WASHINGTON â€” Supreme Court nominee Neil Gorsuch faces hours of questioning from senators as frustrated Democrats are determined to press him on everything from abortion and guns to his independence from President Donald Trump.
Republicans are unanimously supporting Gorsuch, and certain to give him what cover they can as he appears before the Senate Judiciary Committee for Day 2 of his confirmation hearings on Tuesday. But Democrats made clear on the first day that they were in no mood to "rubber stamp a nominee selected by extreme interest groups and nominated by a president who lost the popular vote by nearly 3 million votes," as Democratic Sen. Patrick Leahy of Vermont put it.
Gorsuch himself sought to emphasize his strong belief in the separation of powers in his opening statement, pledging to be independent or "hang up the robe." Seeking to take the edge off Democratic complaints that he has favoured the wealthy and powerful in more than 10 years as a federal judge, the 49-year-old Coloradan said he has tried to be a "neutral and independent" judge and has ruled both for and against disabled students, prisoners and workers alleging civil rights violations.
"My decisions have never reflected a judgment about the people before me, only my best judgment about the law and facts at issue in each particular case," Gorsuch said.
The first day of the hearing was given over to opening statements, with questions saved for Tuesday, and Judiciary Chairman Chuck Grassley, R-Iowa, warned senators that the session could last 10 hours or more.
A Supreme Court confirmation hearing is a major occasion on Capitol Hill, but Monday's was overshadowed by a separate event in the Capitol complex. On the House side, FBI Director James Comey testified that the bureau is investigating Russian meddling in last year's election and possible links and co-ordination between Russia and associates of Trump.
Blending the two hearings, Democratic Sen. Richard Blumenthal of Connecticut referred to "a looming constitutional crisis" that the Supreme Court might need to resolve. The court's eight current justices are roughly divided ideologically between conservatives and liberals.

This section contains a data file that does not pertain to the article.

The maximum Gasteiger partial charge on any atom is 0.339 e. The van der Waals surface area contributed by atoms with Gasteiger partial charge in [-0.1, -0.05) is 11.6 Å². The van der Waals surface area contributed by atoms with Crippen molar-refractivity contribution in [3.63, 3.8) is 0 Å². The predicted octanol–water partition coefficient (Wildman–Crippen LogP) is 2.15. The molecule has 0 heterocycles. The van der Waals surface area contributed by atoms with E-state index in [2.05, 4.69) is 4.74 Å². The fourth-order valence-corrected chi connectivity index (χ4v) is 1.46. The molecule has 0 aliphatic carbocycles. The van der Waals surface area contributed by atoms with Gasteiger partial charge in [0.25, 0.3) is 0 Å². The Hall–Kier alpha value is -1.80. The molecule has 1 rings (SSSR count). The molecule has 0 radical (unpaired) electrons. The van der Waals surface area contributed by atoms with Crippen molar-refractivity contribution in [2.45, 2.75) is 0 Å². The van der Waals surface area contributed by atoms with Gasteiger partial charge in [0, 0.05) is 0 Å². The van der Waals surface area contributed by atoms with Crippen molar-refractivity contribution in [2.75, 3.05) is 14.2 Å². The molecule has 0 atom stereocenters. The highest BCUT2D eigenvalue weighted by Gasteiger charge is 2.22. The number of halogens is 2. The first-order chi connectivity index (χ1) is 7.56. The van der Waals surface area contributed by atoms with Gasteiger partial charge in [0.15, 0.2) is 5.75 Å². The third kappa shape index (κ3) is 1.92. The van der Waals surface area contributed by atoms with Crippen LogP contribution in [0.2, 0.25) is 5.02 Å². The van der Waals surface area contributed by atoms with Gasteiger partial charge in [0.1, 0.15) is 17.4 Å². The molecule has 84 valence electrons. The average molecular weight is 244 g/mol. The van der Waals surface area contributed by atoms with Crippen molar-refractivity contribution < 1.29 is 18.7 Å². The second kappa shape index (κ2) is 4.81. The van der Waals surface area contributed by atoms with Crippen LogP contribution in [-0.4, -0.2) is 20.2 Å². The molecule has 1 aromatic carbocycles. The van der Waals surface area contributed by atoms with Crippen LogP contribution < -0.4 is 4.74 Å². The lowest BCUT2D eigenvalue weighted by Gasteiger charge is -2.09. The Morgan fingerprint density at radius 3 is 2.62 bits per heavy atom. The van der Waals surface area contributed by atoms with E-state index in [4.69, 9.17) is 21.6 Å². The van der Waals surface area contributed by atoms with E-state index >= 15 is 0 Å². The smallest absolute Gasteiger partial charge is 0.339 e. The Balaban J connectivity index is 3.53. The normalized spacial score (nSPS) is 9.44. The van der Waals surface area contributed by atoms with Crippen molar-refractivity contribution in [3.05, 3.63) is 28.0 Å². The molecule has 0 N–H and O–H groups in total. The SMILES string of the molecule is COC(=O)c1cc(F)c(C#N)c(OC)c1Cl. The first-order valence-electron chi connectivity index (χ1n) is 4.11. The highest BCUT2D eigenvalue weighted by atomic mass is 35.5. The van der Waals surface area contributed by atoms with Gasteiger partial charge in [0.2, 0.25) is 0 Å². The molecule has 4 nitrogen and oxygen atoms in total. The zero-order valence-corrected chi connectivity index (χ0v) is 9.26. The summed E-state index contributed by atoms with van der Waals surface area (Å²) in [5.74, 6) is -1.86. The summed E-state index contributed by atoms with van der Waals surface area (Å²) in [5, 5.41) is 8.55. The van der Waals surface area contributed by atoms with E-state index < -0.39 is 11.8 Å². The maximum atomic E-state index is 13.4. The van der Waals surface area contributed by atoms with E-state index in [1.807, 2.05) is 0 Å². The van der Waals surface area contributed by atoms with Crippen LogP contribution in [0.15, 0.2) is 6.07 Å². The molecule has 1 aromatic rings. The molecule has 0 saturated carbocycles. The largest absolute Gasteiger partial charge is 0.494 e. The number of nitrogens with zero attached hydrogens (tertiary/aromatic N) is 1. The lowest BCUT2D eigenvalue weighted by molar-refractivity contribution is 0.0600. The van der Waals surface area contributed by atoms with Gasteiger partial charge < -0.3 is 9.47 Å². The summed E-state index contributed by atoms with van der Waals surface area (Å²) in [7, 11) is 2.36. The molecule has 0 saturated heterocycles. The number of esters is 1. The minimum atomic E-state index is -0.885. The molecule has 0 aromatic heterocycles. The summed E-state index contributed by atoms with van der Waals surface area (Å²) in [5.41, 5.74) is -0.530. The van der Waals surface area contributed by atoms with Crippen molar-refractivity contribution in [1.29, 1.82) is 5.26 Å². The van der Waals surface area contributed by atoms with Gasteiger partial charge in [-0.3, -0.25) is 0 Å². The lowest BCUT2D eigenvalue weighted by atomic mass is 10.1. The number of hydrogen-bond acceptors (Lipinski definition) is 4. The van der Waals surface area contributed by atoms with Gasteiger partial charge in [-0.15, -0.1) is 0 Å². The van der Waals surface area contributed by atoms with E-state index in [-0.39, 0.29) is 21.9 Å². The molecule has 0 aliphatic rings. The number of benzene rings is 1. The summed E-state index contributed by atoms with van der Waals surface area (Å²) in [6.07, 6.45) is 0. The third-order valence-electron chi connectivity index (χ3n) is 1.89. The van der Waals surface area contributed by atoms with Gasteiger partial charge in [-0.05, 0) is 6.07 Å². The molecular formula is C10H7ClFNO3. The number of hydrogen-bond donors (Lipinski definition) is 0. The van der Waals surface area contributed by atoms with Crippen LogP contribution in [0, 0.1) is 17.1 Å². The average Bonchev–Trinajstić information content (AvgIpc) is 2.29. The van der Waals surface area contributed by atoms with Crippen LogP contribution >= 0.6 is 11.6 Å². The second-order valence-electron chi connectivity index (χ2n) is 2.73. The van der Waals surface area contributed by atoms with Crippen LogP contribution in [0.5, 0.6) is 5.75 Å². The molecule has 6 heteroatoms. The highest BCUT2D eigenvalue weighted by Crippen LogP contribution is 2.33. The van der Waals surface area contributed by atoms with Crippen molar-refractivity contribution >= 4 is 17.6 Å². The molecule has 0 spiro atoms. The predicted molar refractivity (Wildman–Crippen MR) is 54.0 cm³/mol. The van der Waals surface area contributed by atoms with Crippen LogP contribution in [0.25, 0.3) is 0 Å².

The Russian story line as well as Trump's verbal attacks on federal judges both during the campaign and as president have fed into Democratic efforts to force Gorsuch to break publicly with the man who nominated him. Gorsuch already has told some senators in private meetings that he found the criticism of the judges disheartening. But Blumenthal said the nominee needs to make a statement "publicly and explicitly and directly."
For their part, Republicans uniformly portrayed Gorsuch as a genial, principled judge whose qualifications make him eminently suitable for the nation's highest court, and they derided the Democrats' strategy.
"The nominee before us today is not President Trump," said Sen. Thom Tillis, R-N.C. "The nominee before us today is not Leader McConnell," the Senate GOP leader, Mitch McConnell, who engineered a 10-month blockade of Obama's court pick, Judge Merrick Garland, last year.
Justice Antonin Scalia died last February and Republicans insisted that the next president would fill the court vacancy.
Democrats remain incensed over Garland's treatment, and are facing pressures from liberal voters and interest groups to oppose Gorsuch, but he seems all but certain to be confirmed. Either Democrats will provide the eight votes he needs to meet a 60-vote threshold, or McConnell and Republicans will unilaterally change Senate rules to allow Gorsuch to be confirmed with a simple 51-vote majority.
Seeming to acknowledge that the outcome was not in question, Sen. Dick Durbin, D-Ill., remarked to Gorsuch: "You're going to have your hands full with this president. He's going to keep you busy."
Associated Press writer Mary Clare Jalonick contributed to this report.
Erica Werner And Mark Sherman, The Associated Press